It is unclear how much money Ge made on his cotton trade, which the CFTC said was reduced to within the limits on February 14 after the agency’s Division of Market Oversight had called a manager at the funds to advise him of the violation.
Data suggest that much of the position may have been liquidated the previous Friday. On February 11, total market open interest - the number of outstanding contracts in the market - dropped by more than 21,000 lots, or almost 10 percent, one of the biggest declines since 1980, according to exchange data.
The cotton rally peaked on March 7, followed by an even more painfully swift decline as prices halved within four months. Merchants who had struggled to buy physical bales just months earlier were now stuck with surplus stock in a falling market as consumers defaulted on import deals.
A research note posted on Chaos Investment’s website suggests it may have hoped for a bounce.
“In my opinion, even though demand is not good, cotton prices should be encouraging in Q3,” said the note by a fund analyst named Zhau Zhenlin posted on May 13, with cotton trading at just $1.45 a pound.
But prices kept diving, never to recover.
By July 18, with cotton just $1 per pound, Ge was once again in excess of limits, the CFTC said. By then his position in a single month would have accounted for about 4 percent of the most-active second-month contract, with an estimated notional value of some $175 million, data shows.
Ge’s presence may have contributed to the already-wild price swings, traders said.
“There is no question that they added to the fun on the upside and downside,” said Dennis Gartman, a commodities trader and publisher of The Gartman Letter. “If they buy it, they have to get rid of it.”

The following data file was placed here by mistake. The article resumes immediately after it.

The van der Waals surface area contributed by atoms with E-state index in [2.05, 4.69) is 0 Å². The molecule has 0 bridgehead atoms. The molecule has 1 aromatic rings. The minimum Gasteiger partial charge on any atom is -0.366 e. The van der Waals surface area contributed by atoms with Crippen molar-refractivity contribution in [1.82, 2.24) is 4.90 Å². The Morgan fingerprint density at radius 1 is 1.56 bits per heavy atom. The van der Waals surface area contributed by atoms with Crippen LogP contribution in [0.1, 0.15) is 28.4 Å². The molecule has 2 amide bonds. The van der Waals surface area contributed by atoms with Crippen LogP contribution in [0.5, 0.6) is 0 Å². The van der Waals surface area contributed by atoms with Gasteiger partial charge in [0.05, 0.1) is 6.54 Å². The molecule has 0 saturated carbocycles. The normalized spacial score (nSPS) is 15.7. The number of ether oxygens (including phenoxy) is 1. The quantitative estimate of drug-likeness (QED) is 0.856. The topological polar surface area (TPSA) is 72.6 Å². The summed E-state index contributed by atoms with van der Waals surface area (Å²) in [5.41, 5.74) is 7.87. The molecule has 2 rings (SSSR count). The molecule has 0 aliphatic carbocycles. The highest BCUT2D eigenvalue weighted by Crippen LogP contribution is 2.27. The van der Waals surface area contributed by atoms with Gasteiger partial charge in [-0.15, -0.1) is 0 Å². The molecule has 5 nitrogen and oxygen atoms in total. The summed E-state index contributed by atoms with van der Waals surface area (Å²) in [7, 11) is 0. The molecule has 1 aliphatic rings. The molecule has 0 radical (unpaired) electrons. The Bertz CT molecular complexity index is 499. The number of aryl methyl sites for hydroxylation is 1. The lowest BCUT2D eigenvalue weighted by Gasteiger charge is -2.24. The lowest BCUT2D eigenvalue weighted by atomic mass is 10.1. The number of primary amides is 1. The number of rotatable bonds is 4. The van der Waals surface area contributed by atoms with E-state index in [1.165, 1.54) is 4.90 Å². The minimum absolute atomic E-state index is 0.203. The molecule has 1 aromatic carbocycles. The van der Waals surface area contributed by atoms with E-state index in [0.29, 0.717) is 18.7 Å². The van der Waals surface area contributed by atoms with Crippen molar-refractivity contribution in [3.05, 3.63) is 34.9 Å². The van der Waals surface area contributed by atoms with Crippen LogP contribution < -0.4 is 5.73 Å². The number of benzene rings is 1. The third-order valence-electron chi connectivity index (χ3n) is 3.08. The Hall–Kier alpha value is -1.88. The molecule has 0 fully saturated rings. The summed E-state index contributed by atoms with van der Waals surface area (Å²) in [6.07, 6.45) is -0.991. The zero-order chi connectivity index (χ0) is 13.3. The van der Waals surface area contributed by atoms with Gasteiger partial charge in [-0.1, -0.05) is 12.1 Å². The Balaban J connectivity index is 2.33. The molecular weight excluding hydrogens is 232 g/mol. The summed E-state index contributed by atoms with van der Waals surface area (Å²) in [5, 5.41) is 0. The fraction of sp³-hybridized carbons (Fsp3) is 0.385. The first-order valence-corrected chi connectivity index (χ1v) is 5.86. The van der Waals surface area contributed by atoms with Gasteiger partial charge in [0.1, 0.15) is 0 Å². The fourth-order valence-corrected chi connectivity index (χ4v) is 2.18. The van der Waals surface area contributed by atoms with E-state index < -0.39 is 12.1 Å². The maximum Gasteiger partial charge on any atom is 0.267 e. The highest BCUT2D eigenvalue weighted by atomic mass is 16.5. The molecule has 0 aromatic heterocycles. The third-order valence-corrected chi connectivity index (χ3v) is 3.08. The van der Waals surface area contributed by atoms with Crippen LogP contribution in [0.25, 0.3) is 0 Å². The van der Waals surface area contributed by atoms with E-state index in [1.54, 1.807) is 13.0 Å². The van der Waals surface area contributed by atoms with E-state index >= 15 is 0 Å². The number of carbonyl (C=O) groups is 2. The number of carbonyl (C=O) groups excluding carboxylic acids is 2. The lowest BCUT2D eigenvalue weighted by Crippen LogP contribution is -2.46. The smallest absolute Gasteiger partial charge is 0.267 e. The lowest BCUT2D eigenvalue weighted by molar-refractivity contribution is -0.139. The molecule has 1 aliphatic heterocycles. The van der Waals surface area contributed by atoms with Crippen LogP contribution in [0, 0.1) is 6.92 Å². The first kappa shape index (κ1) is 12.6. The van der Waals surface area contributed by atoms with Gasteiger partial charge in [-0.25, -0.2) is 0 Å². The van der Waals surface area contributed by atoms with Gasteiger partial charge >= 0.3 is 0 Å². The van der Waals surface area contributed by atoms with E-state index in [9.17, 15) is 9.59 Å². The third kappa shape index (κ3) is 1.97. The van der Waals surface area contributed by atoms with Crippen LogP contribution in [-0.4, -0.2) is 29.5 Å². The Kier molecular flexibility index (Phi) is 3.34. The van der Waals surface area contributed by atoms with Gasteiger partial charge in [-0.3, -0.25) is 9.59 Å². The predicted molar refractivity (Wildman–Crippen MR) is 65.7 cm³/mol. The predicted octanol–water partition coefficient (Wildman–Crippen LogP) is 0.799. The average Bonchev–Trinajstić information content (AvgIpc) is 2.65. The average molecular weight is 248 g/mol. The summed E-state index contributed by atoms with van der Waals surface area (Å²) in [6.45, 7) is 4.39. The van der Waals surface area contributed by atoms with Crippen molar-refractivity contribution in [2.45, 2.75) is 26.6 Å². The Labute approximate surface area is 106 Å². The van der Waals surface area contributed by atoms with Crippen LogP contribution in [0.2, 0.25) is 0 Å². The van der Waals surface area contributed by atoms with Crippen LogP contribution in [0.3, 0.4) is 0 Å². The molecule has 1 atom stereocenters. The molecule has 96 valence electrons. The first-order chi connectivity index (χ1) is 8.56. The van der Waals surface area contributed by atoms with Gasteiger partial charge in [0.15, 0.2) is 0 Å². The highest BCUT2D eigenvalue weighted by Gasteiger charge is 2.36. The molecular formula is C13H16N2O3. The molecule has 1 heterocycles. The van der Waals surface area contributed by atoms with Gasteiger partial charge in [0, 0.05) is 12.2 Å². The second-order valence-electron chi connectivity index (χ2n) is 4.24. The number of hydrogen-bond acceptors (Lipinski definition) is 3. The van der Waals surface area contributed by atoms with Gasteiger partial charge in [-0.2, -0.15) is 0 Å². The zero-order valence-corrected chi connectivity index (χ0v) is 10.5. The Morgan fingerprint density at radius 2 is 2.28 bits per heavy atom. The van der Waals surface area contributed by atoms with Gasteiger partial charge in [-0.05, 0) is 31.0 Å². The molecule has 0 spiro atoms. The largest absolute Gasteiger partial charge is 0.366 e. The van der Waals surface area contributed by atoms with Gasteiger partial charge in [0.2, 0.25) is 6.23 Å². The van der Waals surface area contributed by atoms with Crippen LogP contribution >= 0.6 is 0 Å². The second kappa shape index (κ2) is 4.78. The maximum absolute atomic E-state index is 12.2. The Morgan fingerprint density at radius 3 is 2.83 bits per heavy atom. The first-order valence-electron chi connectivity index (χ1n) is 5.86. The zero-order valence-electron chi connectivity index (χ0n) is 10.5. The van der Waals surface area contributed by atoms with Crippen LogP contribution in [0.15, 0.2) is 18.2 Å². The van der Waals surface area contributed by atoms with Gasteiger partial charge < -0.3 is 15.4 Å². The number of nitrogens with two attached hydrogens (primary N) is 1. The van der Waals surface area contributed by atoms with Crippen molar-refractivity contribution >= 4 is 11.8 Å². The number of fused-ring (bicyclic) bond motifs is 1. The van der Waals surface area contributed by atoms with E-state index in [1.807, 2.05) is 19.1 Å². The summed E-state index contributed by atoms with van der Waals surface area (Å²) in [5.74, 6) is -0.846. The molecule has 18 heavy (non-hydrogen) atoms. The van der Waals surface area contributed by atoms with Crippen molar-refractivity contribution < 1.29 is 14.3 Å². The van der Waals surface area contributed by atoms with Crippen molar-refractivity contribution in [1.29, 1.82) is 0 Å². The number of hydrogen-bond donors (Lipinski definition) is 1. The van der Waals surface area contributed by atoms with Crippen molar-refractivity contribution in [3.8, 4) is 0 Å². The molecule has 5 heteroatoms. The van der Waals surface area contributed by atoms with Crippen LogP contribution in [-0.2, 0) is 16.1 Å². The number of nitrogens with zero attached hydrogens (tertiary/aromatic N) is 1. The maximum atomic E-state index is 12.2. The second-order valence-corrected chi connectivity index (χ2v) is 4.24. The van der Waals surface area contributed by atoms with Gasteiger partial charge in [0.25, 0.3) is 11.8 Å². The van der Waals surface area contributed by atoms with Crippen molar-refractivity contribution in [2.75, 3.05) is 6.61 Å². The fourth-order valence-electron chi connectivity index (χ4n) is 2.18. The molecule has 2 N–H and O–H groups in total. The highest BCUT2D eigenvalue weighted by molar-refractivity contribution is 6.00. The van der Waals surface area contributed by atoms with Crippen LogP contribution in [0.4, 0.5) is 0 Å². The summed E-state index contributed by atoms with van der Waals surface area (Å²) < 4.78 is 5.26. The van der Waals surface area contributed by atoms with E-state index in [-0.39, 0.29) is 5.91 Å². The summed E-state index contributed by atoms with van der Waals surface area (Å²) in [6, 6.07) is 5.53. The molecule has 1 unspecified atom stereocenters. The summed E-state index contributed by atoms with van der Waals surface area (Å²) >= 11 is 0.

Traders speculated that Ge may have unwittingly accumulated an excessive position given the meteoric speed at which prices were soaring on a daily basis.
“It was going up so fast, you could have had exposure immediately and it piles up quick,” said a floor trader.
The Ge’s penalty is the CFTC’s largest so far, but the regulator dished out penalties to two major banks on Thursday for similar violations.
On Thursday, Australia and New Zealand Banking Group Ltd agreed to pay $350,000 to settle charges it violated position limits in cotton as well as wheat.
There are no suggestions of a link between the two, but the bank’s offence took place in February last year, around the same time as Ge. JPMorgan Chase & Co was ordered to pay over half a million dollars for exceeding speculative short position limits in September and October 2010.
During the period of Ge’s early 2011 holdings, spot-month cotton futures surged by more than 34 percent in what would prove to be the last leg of a months-long rally fueled by signs of tightening supplies in Pakistan and the United States, undaunted demand from China and a fever among hedge funds.
Cotton traders say that while they have been broadly aware of increasing Chinese trading in U.S. markets, including a growing arbitrage between ICE and the two contracts in China, the state-owned China National Cotton Exchange and Zhengzhou Commodity Exchange, the scale of Ge’s activity was surprising.
“Years ago, everyone would have blamed Cargill, Dunavant, Allenberg and any of the guys on Front Street in Memphis,” said Gartman, referring the heart of the U.S. cotton industry.
Chinese investors are keen to tap investment opportunities in overseas markets, although their options are restrained by China’s strict capital controls.
Although Ge’s position was higher than what is allowed for speculators, it does not necessarily mean it had the biggest trade in the market. Long positions held by hedge funds and big speculators in general accounted for only about a 10th of the total cotton market at the time, CFTC data showed.
Instead, big merchants like Louis Dreyfus’ Allenberg and Glencore are thought of as the biggest players, using the market to hedge their global physical cotton supplies as they buy from Texas farmers and sell to Chinese mills.
Reporting By Josephine Mason and Jonathan Leff; Additional reporting by Alexandra Alper in DC and Frank Tang in New York; editing by Jim Marshall